I’m so upset you couldn’t make it to lunch! I was so looking forward to meet you. You are my favorite people. Thank you for everything. You two are amazing. Every time my husband is reading your blog to me, because I don’t have time to read it, you know, I’m always touched by the things you guys and your readers write about me. You guys have an amazing following; your readers are so into Project Runway. It’s fantastic.
Hi Gordana, how are you, darling?
Well, thank you so much. They all love YOU. Did you watch the last episode? Was it hard?
Of course it was hard even though I knew what the outcome would be and I knew when I was doing that challenge what the outcome would be. You know what? What I’m proud of is that I walked away not being ashamed of anything that I had done; I’m proud of who I am as a human being and I never gave them a chance to represent me anything else other than what I am. I am proud of the fact that I was able to reach so many people, which was my goal in the first place. If I had shown on Project Runway when I was growing up, it would have made such a difference in my life; it would have given me the wings to fly. I have received emails from kids all over the world saying just that to me. It’s the biggest gift that Project Runway has given to me.
Speaking of growing up, it was very touching to hear you talk about your humble upbringing on the show.
My parents are survivor children from WWII and their motto is, "If you have land, that means you can survive." I don’t know how God or the universe, whatever you want to call it, misplaced me to be born in a village where people only care about corn and potatoes. I’m the skinniest kid ever dreaming about the bigger world; dreaming about fashion. Not to mention that I didn’t have any resources, nothing. I’m grabbing the scissors and just cutting anything I can possibly cut. As I said in the last episode, I was using onion peels to dye whatever it is that I had like my dad’s old shirts. I was using berries and beets and all kinds of stuff.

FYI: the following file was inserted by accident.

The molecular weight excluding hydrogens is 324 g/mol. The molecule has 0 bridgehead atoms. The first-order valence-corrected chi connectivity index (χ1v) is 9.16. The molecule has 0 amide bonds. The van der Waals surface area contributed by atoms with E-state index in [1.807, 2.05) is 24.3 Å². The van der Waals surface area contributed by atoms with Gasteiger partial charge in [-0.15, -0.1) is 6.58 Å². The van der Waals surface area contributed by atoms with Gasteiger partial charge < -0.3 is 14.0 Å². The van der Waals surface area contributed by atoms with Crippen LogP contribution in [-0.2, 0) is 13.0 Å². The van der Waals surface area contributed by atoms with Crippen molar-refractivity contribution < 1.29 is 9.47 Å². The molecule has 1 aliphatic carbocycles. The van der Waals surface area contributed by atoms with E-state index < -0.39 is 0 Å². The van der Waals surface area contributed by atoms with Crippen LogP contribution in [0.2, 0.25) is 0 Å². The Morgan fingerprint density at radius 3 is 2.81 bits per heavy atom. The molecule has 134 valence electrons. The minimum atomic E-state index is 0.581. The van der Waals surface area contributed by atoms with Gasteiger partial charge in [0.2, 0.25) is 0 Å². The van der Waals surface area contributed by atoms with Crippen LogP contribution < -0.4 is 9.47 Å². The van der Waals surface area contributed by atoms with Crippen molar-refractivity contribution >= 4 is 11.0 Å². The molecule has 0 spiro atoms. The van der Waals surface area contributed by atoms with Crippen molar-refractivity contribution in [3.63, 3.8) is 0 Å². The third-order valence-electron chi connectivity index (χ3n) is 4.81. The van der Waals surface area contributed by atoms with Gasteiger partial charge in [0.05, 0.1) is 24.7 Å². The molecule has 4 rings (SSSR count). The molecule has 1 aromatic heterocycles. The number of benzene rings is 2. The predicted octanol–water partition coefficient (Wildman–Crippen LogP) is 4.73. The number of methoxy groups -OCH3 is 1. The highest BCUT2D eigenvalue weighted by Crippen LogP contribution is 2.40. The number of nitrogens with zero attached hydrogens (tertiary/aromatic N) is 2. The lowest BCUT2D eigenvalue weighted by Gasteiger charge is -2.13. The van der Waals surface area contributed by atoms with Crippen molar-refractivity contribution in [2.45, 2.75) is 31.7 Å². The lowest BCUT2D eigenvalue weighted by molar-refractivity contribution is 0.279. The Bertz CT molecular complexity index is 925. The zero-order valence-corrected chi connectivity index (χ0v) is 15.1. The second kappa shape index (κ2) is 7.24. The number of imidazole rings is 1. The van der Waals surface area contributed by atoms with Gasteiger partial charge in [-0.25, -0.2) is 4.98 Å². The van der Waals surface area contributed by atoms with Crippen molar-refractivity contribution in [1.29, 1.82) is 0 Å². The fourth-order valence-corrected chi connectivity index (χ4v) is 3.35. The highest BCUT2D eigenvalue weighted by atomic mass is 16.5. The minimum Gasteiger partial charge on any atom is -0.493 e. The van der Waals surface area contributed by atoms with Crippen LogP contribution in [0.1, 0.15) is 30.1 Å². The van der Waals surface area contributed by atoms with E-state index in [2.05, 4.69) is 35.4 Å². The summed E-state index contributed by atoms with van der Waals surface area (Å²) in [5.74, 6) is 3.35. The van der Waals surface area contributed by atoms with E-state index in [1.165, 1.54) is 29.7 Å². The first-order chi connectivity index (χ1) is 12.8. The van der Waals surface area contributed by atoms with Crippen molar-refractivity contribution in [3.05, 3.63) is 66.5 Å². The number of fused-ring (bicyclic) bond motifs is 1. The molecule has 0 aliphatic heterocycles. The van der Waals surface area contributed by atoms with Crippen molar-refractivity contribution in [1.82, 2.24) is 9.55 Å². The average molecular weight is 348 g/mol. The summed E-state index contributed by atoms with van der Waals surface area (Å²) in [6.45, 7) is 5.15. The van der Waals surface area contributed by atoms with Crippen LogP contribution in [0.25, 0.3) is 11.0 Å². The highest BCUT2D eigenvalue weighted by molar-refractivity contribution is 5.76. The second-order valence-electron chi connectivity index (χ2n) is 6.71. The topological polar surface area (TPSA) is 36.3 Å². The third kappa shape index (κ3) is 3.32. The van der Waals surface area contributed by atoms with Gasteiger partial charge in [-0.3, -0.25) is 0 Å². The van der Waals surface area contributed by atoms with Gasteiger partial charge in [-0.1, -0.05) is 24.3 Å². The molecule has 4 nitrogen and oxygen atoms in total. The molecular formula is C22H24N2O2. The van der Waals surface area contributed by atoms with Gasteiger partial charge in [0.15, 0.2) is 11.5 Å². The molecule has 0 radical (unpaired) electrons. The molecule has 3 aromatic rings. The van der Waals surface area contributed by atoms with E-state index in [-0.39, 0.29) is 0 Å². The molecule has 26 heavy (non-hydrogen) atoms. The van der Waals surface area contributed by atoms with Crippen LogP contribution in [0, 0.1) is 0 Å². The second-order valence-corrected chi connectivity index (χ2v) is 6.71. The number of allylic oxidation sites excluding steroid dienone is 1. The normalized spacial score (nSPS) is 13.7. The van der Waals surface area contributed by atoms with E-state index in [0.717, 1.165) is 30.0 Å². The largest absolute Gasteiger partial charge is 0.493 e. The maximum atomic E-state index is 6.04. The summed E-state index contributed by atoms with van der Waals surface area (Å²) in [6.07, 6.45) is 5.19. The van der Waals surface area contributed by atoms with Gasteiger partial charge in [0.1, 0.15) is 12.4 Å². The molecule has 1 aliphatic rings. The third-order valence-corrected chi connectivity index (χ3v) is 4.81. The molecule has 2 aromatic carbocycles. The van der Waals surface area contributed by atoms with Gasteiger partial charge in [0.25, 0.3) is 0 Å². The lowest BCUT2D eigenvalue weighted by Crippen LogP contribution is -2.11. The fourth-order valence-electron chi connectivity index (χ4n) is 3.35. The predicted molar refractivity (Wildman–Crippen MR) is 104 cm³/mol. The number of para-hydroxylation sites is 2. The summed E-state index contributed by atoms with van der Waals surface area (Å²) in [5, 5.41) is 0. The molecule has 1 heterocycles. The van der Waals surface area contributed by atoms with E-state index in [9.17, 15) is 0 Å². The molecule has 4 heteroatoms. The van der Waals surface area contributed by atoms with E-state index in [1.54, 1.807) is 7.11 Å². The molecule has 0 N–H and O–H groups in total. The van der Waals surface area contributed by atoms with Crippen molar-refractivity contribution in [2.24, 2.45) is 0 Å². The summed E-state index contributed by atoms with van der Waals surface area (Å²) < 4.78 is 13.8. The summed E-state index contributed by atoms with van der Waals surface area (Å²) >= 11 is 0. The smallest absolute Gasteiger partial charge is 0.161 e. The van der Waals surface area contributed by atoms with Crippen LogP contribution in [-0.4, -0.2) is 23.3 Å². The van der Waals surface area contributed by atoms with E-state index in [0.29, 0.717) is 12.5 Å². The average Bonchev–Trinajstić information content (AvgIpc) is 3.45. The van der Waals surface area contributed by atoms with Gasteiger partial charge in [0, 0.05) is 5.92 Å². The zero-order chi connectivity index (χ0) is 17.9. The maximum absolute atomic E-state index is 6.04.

To be able to make it to Project Runway in the first place, I always had to remind myself where I came from and that somehow I made it to that stage. It doesn’t matter, all the criticism, I made it. And my mom was burning my clothes when I would make something because it was so out of the norm. I really feel like I had created my role in my childhood and it was in my dreams. In my mind, I knew there was a bigger world out there and I wanted to taste that so I ran away from it.
It is an achievement to make it on the show and to make it this far, no doubt about it.
Absolutely! It’s also human nature, you know, you become kind of greedy when you make it so far. First you’re like “Oh my God, if I make top six how challenging it is,” then you get to top six and you’re like “Hmm.”
I don’t know, even if they didn’t put me in the top three, which I understand, whatever, I kind of saw who the favorites were in the beginning. In the middle of the show, I already knew that there was no way they were going to give me that opportunity, but I still kept on going, and what helped me was that in that last challenge, I completely disregarded the judges and I said, “OK, I’m going to create something for me and my family and friends." I kept thinking about the cathedral and what that represents to a lot of people. It's a place of hope, some kind of salvation. It really gave me such a great opportunity to create my vision. The angel, that was what I wanted to create.
The funny thing is that they never showed me making the dress. You don’t just buy fabric like that. I bought flat organza, I was working on connecting the colors and layering them over to make them look like the same colors of the painting, to use brush strokes in a way. I textured the fabric, heating it up and drying it. I used a spray bottle with water to mold it so that the strokes would look equal. They never showed any of that. And the outfit that I was wearing, I actually made it that same day. I made the dress and the outfit I was wearing.
Many or our readers feel that Heidi had a problem with you, that she never really warmed up to you. Do you agree with them?